I Won’t Waste Your Time

by Rosalind Kaplan

When I started writing, I listened to the advice of teachers and other writers to write what you know. So I wrote about the world of medicine, being a med student, a doctor, and the things that nobody tells you ’til you’re too far in to turn around. I wrote about mothering, softness of baby skin, hardheaded adolescents, everything nobody tells you, the mistakes and screwups, and that they grow up anyway. I also wrote about family: about love and hate and familial trauma and the crazy ways we interact.

What I haven’t written about is marriage, though after thirty-four years, it’s much of what I know. You don’t see much nonfiction about ongoing marriage. I’ve hesitated to broach the subject. Not because it’s private. I’ve written about deeply personal things before; that doesn’t scare me. No, the reason I haven’t written about marriage is that I figure nobody is interested in it. Why would anyone read about a marriage that has lasted three or four or five decades, one that is not unraveling? That’s not the story that sells, not the one that screams “drama,” is it?

New love, the roller coaster of emotions when two people meet and there’s attraction, the flutter of the heart, the flood of happiness when interest is reciprocated, the happily ever after, an engagement and a wedding—that’s the kind of excitement and glamor readers want. Or the shock of a freak accident or a terminal illness, the pain of the loss, the details of death, the funeral—these, too, are the stuff of memoir. There’s not much to tell about what falls between these, though, unless what’s in between is divorce and destruction and infidelity and a family ripped apart by conflict.

A marriage that’s still a marriage is the divorce that didn’t happen, the absence of destruction. The love that isn’t new and fresh. The death that hasn’t occurred, not yet. There’s nothing much to say, is there?

Every marriage has a beginning. Okay, romance and engagement. Yes, I have a story:

My husband and I got engaged in the clean supply closet of the medical ICU, as ventilators huffed and hummed beyond the closet door and a bleeding patient received multiple transfusions on the other side of the wall. This was how our “real life” began—the beginning of a marriage, the beginning of our medical careers, the building of our life together.

I missed out on the fairy-tale engagement, complete with a two-carat diamond and my prince down on one knee. He told me to ask him to marry me. He wanted to say “yes,” to prove how committed he was to me, to our relationship. I asked him and he said yes. Then he handed me a pint of Ben and Jerry’s Super Fudge Chunk ice cream in a paper bag rather than a ring (though I did get a ring later). After that, I told him to leave because I had to check my patient’s blood count and adjust some ventilator settings.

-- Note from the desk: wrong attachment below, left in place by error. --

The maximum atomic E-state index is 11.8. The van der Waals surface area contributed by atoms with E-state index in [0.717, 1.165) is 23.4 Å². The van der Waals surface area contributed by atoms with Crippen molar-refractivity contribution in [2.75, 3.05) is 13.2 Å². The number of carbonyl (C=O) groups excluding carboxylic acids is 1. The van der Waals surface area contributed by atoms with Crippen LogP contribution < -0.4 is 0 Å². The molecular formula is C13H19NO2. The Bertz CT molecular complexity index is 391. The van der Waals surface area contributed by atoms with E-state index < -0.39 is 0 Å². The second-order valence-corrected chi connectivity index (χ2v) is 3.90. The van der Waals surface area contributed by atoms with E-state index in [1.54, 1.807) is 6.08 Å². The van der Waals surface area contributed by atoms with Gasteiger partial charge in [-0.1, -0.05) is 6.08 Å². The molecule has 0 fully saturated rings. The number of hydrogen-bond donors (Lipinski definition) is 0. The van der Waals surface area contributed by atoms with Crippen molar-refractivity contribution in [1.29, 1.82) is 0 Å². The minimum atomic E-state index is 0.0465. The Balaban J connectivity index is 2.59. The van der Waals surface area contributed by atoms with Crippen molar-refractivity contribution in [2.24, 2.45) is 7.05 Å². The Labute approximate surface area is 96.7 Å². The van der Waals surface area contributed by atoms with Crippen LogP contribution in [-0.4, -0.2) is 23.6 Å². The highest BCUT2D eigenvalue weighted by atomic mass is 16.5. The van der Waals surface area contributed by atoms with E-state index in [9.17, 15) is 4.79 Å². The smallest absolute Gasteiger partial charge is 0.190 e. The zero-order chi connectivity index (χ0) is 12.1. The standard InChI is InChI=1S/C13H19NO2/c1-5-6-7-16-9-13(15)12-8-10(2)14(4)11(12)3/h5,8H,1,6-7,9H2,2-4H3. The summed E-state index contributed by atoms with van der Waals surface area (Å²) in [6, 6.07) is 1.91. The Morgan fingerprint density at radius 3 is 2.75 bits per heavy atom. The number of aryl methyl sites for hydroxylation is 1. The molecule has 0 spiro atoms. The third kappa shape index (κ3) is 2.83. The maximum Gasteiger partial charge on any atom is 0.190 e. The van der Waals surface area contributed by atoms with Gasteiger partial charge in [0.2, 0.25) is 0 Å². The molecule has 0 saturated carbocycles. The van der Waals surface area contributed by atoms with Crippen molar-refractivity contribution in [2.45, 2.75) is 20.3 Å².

It’s okay because I’m not the type to want a fairy-tale engagement. It’s a cool, quirky story, and I value that quirk. I’ve gotten lots of mileage out of it at dinner parties and story slams.

But look again and you’ll see a different kind of fairy tale, one that is darker and more twisted. In those moments in the supply closet, among the syringes and needles, we confronted so many conflicting and contrasting elements: elation and frustration, youth and death, love and loss, fantasy and fear, all inextricably bound together. That’s a lot for any human being to process. So many emotions that it’s hard to know what you feel. Or maybe it’s so much that, after a while, you really can’t feel anything at all.

You’re probably imagining a steamy scene, something out of Grey’s Anatomy, lust and consummation, the realization that we couldn’t live without each other. Maybe you get a little foreshadowing about the trajectory of our relationship. But that’s not how it was. We just had no  time to talk at home, and the only place to talk privately while I was on call in the ICU was the closet, and we’d been thinking about our future—a real-life relationship, not a fairy tale.

But still, I bet that’s the kind of story you want to read. So why write about the long marriage that came after? What is there to say about the times the two of us sit silent but for synchronized heartbeats, the cycles of closer and further apart that we no longer question, because we know they’ll repeat again and again, the disappointment of missed connections mixed with the moments when we’re so close that we could be one soul? I doubt you want to read about ambivalence, or dwell on the understanding that “ever after” isn’t going to be as simple as happy, that there is no such thing as a happy ending, but that there will be happy moments before the end.

Isn’t it the shocking infidelities that you want to read about? My friend whose college-age child returned home early for Thanksgiving to find Dad in bed with his twenty-one-year-old student, or the neighbor who ran away with the male au pair and left her husband to raise the kids alone. The acquaintance who contracted an STD after her partner was on a business trip. So I won’t write about the times within our marriage that we’ve betrayed each other, the thousand tiny infidelities that weren’t about sex, and were mostly unintentional but nonetheless eroded trust. The way that over many years we learned how not to hurt each other so badly or so often, the fact that sometimes we forget how to make each other smile, then remember again, and forget and remember.